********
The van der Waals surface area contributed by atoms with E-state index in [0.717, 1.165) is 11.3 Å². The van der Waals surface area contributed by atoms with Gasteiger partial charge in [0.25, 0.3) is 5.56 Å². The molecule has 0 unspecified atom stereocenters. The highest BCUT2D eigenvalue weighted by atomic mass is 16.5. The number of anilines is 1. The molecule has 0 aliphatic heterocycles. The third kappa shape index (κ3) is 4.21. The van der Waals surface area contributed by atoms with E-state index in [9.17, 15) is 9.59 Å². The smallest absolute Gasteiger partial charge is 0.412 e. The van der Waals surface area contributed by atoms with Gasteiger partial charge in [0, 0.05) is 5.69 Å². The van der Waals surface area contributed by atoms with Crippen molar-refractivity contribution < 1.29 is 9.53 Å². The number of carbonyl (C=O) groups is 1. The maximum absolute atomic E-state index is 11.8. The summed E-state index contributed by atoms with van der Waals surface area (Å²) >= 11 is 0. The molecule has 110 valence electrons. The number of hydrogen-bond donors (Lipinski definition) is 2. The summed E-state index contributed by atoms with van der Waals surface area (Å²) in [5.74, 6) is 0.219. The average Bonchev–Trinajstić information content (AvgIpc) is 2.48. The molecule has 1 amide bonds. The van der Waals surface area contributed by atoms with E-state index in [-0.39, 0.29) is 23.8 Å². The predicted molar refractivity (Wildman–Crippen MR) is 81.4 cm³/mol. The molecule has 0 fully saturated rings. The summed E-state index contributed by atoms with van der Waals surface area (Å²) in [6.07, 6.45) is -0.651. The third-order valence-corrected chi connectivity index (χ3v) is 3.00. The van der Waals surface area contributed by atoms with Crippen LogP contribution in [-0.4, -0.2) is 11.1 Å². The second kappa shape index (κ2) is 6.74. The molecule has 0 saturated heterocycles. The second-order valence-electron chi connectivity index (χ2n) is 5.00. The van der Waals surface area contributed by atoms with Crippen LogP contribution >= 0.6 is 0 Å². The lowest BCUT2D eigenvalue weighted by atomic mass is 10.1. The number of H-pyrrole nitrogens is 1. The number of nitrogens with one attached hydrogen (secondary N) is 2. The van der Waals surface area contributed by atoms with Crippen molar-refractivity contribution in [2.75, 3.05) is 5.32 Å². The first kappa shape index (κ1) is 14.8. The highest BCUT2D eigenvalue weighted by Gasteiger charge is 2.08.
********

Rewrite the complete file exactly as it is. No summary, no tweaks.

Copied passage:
The van der Waals surface area contributed by atoms with E-state index in [0.717, 1.165) is 11.3 Å². The van der Waals surface area contributed by atoms with Gasteiger partial charge in [0.25, 0.3) is 5.56 Å². The molecule has 0 unspecified atom stereocenters. The highest BCUT2D eigenvalue weighted by atomic mass is 16.5. The number of anilines is 1. The molecule has 0 aliphatic heterocycles. The third kappa shape index (κ3) is 4.21. The van der Waals surface area contributed by atoms with E-state index in [9.17, 15) is 9.59 Å². The smallest absolute Gasteiger partial charge is 0.412 e. The van der Waals surface area contributed by atoms with Gasteiger partial charge in [0, 0.05) is 5.69 Å². The van der Waals surface area contributed by atoms with Crippen molar-refractivity contribution < 1.29 is 9.53 Å². The number of carbonyl (C=O) groups is 1. The maximum absolute atomic E-state index is 11.8. The summed E-state index contributed by atoms with van der Waals surface area (Å²) >= 11 is 0. The molecule has 110 valence electrons. The number of hydrogen-bond donors (Lipinski definition) is 2. The summed E-state index contributed by atoms with van der Waals surface area (Å²) in [5.74, 6) is 0.219. The average Bonchev–Trinajstić information content (AvgIpc) is 2.48. The molecule has 1 amide bonds. The van der Waals surface area contributed by atoms with E-state index in [-0.39, 0.29) is 23.8 Å². The predicted molar refractivity (Wildman–Crippen MR) is 81.4 cm³/mol. The molecule has 0 fully saturated rings. The summed E-state index contributed by atoms with van der Waals surface area (Å²) in [6.07, 6.45) is -0.651. The third-order valence-corrected chi connectivity index (χ3v) is 3.00. The van der Waals surface area contributed by atoms with Crippen LogP contribution in [-0.4, -0.2) is 11.1 Å². The second kappa shape index (κ2) is 6.74. The molecule has 0 saturated heterocycles. The second-order valence-electron chi connectivity index (χ2n) is 5.00. The van der Waals surface area contributed by atoms with Crippen LogP contribution >= 0.6 is 0 Å². The lowest BCUT2D eigenvalue weighted by atomic mass is 10.1. The number of H-pyrrole nitrogens is 1. The number of nitrogens with one attached hydrogen (secondary N) is 2. The van der Waals surface area contributed by atoms with Crippen molar-refractivity contribution in [2.75, 3.05) is 5.32 Å². The first kappa shape index (κ1) is 14.8. The highest BCUT2D eigenvalue weighted by Gasteiger charge is 2.08.